Elisabeth Page is the daughter of Ben Page, yes, that's right, THE world famous novelist. And yes, she's also the sister of Rascal Page, world famous novelist in his own right. So what does Elisabeth do? Much to her family's disappointment, Elisabeth is a pastry chef. And a pretty damn good one, at Beverly, the hottest restaurant in LA.
The last relationship Elisabeth had was with Will, a man she grew up with and whose family ran in the same social circles as her family. But Will's constant jaunts around the world have left her lonely and brokenhearted in L.A.
That is until Daniel Sullivan bids on one of Elisabeth's pastry tutorials at a charity auction. Daniel is everything her family is not: a basketball coach, a non-intellectual, his family doesn't summer on Martha's Vineyard, and the only metaphors he uses are about passing the ball and being a team player. But somehow they fit.
Between her family, Will, and the new cooking show that Elisabeth is recruited to star in, Elisabeth's life is suddenly incredibly new and different--the question is, can she embrace being happy or has her family conditioned her to think she's just not good enough?
Liza Palmer expertly depicts a woman trying to come to terms with professional success, personal success, and finally dealing with a family that might love her from the bottom of their heart but doesn't necessarily have her best interest always at heart.
Palmer follows up her mirthful debut, Conversations with the Fat Girl, with a subtly sophisticated romance that outclasses most of the genre's other offerings. Elisabeth Page is a 30-year-old pastry chef at L.A.'s restaurant du jour whose perpetually knotted stomach has roots in any number of sources: her father, Ben, a two-time Pulitzer-winning novelist and "the kind of cultural icon that doesn't exist anymore," with whom "every conversation is a chess game"; childhood sweetheart Will Houghton, whose globe-trotting as a journalist has stunted their ill-defined relationship; the head chef from hell at her all-consuming job; and her patrician family's way of "bonding through blood sport." But relief begins to filter in as Elisabeth's dalliance with beer-drinking, salt-of-the-earth basketball coach Daniel Sullivan turns into a fulfilling relationship and her culinary career takes an unexpected turn. If it sounds chick litty, it is, but consider it haute chick lit; Palmer's prose is sharp, her characters are solid and her narrative is laced with moments of graceful sentiment.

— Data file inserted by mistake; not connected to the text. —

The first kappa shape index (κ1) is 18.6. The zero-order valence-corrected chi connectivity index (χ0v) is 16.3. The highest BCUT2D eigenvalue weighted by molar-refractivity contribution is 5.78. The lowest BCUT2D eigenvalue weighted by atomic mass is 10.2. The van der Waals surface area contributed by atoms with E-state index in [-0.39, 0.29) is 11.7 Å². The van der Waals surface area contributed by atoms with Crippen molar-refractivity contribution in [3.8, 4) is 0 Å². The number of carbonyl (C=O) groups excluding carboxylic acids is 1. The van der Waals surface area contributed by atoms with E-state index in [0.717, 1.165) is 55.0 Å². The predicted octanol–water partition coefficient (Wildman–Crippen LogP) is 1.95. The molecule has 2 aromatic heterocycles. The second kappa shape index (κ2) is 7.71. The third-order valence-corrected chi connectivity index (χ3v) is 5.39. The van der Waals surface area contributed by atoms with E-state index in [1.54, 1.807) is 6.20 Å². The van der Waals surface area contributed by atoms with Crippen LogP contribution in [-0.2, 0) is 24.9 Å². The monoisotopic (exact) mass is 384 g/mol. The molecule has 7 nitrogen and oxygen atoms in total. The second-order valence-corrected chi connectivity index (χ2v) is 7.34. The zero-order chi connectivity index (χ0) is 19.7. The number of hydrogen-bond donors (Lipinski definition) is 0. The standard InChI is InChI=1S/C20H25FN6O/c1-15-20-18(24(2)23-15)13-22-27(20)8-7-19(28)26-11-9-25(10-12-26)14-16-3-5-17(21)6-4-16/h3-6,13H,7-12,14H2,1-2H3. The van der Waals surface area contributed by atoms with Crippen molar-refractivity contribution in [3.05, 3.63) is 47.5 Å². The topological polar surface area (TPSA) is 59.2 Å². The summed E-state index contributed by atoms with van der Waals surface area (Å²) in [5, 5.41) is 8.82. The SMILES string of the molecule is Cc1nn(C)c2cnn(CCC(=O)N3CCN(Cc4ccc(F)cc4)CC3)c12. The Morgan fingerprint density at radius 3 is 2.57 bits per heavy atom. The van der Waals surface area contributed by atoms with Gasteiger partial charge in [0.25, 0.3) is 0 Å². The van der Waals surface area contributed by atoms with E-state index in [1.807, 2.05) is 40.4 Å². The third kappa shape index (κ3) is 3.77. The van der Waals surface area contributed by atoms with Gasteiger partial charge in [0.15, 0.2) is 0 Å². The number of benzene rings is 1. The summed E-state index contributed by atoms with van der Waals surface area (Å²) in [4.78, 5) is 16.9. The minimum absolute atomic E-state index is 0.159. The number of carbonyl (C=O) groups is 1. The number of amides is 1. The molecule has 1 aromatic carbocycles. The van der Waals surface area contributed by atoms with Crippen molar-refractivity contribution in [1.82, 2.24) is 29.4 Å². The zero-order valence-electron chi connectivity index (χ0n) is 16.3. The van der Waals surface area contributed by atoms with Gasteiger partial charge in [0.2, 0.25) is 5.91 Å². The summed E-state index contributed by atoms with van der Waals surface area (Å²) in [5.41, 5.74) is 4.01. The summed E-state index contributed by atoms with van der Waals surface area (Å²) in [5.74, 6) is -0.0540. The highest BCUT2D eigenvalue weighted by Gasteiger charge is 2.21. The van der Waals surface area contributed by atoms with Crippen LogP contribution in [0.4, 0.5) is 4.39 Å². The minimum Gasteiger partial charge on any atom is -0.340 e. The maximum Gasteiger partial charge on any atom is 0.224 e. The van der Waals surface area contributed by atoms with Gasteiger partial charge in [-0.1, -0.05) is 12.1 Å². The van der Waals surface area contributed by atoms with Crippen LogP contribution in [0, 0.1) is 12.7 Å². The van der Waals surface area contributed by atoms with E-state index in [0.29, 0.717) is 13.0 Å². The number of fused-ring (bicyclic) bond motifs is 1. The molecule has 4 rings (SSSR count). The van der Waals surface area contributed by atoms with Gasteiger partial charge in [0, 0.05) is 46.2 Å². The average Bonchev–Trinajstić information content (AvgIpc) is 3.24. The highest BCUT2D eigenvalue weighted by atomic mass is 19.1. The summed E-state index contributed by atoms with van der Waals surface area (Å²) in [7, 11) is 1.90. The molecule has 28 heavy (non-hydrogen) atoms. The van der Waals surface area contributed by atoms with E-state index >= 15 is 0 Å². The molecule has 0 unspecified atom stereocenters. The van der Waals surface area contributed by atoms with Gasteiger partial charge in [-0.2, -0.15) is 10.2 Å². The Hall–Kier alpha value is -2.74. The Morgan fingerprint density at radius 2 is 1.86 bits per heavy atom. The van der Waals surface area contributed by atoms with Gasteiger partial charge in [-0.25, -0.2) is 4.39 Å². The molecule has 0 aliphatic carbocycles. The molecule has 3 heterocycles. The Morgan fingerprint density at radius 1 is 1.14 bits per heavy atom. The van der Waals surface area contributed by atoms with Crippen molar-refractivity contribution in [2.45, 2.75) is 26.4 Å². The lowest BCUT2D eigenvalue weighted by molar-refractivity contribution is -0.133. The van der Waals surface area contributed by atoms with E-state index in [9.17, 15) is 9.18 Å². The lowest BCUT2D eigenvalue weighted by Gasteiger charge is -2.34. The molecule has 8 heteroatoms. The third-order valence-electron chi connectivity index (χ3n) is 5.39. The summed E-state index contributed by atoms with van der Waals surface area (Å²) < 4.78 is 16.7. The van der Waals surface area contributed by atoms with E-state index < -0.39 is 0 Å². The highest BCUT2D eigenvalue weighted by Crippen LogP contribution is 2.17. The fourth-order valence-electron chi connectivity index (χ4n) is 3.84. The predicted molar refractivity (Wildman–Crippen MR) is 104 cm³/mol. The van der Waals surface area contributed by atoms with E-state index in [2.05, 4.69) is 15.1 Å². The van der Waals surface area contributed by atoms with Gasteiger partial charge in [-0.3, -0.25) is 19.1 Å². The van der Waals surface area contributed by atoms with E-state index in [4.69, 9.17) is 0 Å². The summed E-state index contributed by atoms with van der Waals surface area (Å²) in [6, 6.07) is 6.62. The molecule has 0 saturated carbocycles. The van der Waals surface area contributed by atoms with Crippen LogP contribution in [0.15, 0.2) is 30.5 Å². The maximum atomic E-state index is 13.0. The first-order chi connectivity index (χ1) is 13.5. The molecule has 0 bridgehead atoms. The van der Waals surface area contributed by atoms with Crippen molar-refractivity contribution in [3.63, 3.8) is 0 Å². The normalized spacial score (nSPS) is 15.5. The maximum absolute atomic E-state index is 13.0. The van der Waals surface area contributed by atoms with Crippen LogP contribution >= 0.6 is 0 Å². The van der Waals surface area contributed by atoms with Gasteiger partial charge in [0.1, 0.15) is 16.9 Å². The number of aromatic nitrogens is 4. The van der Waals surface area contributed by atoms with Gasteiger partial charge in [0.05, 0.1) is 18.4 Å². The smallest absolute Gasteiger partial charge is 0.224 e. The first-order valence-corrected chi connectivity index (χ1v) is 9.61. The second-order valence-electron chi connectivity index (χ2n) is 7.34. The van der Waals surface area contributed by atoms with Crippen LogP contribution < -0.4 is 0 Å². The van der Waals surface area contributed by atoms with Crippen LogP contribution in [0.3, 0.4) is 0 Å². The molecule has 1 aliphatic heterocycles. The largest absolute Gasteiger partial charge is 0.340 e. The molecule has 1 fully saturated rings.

Customer ReviewsSee All
This book is a story of Elizabeth, who is a pastry chef, in an over-achieving, intellectual, old money family in California. Her story, and that of her family is believable and lovely. I really enjoyed reading this book. Liza Palmer has created a group of completely believable, alive, well developed characters. This book left me feeling hopeful for the ability of people to grow and improve, and reminded me of my own first experiences in a family, and the steps apparently shared by this author in her character Elizabeth, to turn those experiences into my own definition of love and family.